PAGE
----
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André is from Oslo, Norway. His background consists of a bachelor’s degree within Civil and Structural Engineering from the University of Agder (UiA) in southern Norway. Besides the university, he is a very active person, and he has played pretty much any sport, including a ball that you could imagine.

Why did you choose this master’s programme at KTH?

For me, the reason for choosing this programme dates all the way back to my upper secondary school studies. Since I had the opportunity to choose specific elective courses at this stage, I uncovered my interests in both natural sciences and economics in courses such as physics and financial management, respectively. I, therefore, applied for one of the only programmes in Norway that combined these two fields called Industrial Economics and Technology Management. This programme had a so-called “3+2 structure”, meaning that I would follow an engineering discipline the first three years before spending the last two years studying the Industrial Management part.

Now, after three years, I decided to challenge myself, both by studying at a more renowned university and by moving abroad (granted that I come from a place that is closer to Stockholm than some Swedes do) while still remaining in a field of study that would combine technology with a more holistic perspective, including economics and management. My search then began for finding such a programme at such a university, and when I found the Industrial Management programme at KTH, the decision to apply was easy. It was exactly the programme I wanted to study, in a city with all the aspects I love from home, and one of Europe’s best technical universities, all at the same time.

What are the best aspects of your programme?

The best aspect of the programme is, in my opinion, the freedom and flexibility we get in choosing our elective courses. Since there is no real specialisation track within the programme, we are allowed to choose between pretty much any elective course that is offered at KTH and even some courses at, or in collaboration with, other universities. In that sense, everyone can choose and tailor their own “specialisation” to fit their specific interests. I have an extra interest in finance and the energy sector, so I have chosen elective courses within these subjects. However, others have taken courses within entrepreneurship, supply chain, innovation, and running your own company to mention a few of the opportunities.

How do studies at KTH differ from your previous studies?

The first and most obvious difference for me is that in an international master’s programme all of the education is in English. I see this as an important asset, seeing as the graduates from this programme are very likely to use English as their main working language.

Secondly, the academic year at KTH is split into four periods rather than two semesters, which also means that there are four examination periods, with courses being shorter but more intense. This allows for a larger focus on a few courses in each period rather than having one lecture a week over half a year, and then all the exams bunched up.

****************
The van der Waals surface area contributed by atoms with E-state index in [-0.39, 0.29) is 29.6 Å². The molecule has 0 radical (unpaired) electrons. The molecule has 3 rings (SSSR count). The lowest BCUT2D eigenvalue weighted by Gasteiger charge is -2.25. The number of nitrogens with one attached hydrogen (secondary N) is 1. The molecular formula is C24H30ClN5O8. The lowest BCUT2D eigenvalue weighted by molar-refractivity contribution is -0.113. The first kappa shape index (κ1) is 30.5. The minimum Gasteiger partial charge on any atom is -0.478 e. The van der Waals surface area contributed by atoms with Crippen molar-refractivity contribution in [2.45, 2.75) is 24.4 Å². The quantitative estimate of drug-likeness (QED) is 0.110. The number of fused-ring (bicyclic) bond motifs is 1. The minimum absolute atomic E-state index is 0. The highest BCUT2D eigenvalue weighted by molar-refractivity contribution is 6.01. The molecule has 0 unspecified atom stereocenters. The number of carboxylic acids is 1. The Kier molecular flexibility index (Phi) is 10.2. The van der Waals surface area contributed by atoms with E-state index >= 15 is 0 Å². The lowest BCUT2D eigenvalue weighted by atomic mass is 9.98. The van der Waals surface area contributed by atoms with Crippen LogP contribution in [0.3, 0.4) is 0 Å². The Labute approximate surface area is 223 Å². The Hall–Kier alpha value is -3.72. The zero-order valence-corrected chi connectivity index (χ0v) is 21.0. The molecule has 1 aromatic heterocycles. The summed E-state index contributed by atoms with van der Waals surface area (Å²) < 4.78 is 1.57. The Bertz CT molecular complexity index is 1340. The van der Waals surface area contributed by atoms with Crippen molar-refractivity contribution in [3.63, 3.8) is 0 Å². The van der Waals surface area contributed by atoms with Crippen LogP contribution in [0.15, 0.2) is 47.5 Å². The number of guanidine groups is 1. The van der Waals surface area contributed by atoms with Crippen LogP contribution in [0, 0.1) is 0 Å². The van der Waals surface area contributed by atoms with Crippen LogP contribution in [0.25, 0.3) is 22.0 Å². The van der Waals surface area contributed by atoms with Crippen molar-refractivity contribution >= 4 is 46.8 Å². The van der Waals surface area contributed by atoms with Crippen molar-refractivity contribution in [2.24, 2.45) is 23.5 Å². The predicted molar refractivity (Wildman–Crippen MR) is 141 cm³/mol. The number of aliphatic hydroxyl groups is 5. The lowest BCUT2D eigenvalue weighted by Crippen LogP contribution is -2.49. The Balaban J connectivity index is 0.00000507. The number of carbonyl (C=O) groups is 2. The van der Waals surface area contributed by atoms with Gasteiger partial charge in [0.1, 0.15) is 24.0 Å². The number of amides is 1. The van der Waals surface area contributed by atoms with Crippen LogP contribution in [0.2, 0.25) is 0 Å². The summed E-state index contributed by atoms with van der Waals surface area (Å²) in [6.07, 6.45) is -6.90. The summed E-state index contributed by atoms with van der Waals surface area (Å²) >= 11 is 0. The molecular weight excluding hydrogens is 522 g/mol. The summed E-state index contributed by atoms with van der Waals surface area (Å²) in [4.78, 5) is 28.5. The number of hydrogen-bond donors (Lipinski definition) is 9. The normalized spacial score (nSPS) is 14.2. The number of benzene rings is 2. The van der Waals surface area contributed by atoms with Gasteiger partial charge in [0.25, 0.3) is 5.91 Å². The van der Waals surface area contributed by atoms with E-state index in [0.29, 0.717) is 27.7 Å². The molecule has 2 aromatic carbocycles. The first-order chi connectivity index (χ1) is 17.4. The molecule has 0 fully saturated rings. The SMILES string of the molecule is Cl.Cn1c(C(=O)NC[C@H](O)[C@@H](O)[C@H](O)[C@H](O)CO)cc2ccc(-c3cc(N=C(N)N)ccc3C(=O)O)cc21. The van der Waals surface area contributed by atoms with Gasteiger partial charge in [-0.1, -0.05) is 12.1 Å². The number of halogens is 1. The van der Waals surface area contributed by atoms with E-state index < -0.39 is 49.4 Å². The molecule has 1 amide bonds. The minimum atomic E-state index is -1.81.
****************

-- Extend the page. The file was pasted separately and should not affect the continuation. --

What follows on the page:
Lastly, the most significant academic difference for me is that (most) courses mainly use academic research papers as the curriculum as opposed to the traditional textbooks. This allows the contents of the course to be updated year-by-year as new research appears and ensures that the content is relevant for the time it is being taught.

How would you describe your time at KTH so far?

Being a student that started in the autumn of 2020, my time at KTH has been quite influenced by restrictions incurred by the covid-19 pandemic. From the academic perspective, KTH and the lecturers have adapted very well to the virtual learning environment. I feel the learning has been equally as good as if the lectures would have been held physically with the added benefit of being able to watch the lectures from wherever you are.

The social life is the part I feel has been most affected, seeing as the goal of the restrictions is to meet fewer people. However, due to the smaller size of the class, you will all get to know each other very well.

Furthermore, Stockholm is a city where the opportunities are endless. With undisturbed nature, a beautiful archipelago and a more classic city centre just being a couple of minutes away from each other there is always something to do.

What do you want to do after graduating?

After graduating from the Industrial Management programme, the opportunities are, in my opinion, endless, seeing as the skills acquired to apply to such a broad range of tasks. Everything from finance to brand management or production engineering are examples of what could be possible. Along with many others that study this programme, I want to work within several of these areas and further develop my knowledge and skills while simultaneously figuring out if there might be some parts I like better than others. My current plan for the future is, therefore, to work within management consulting after graduating.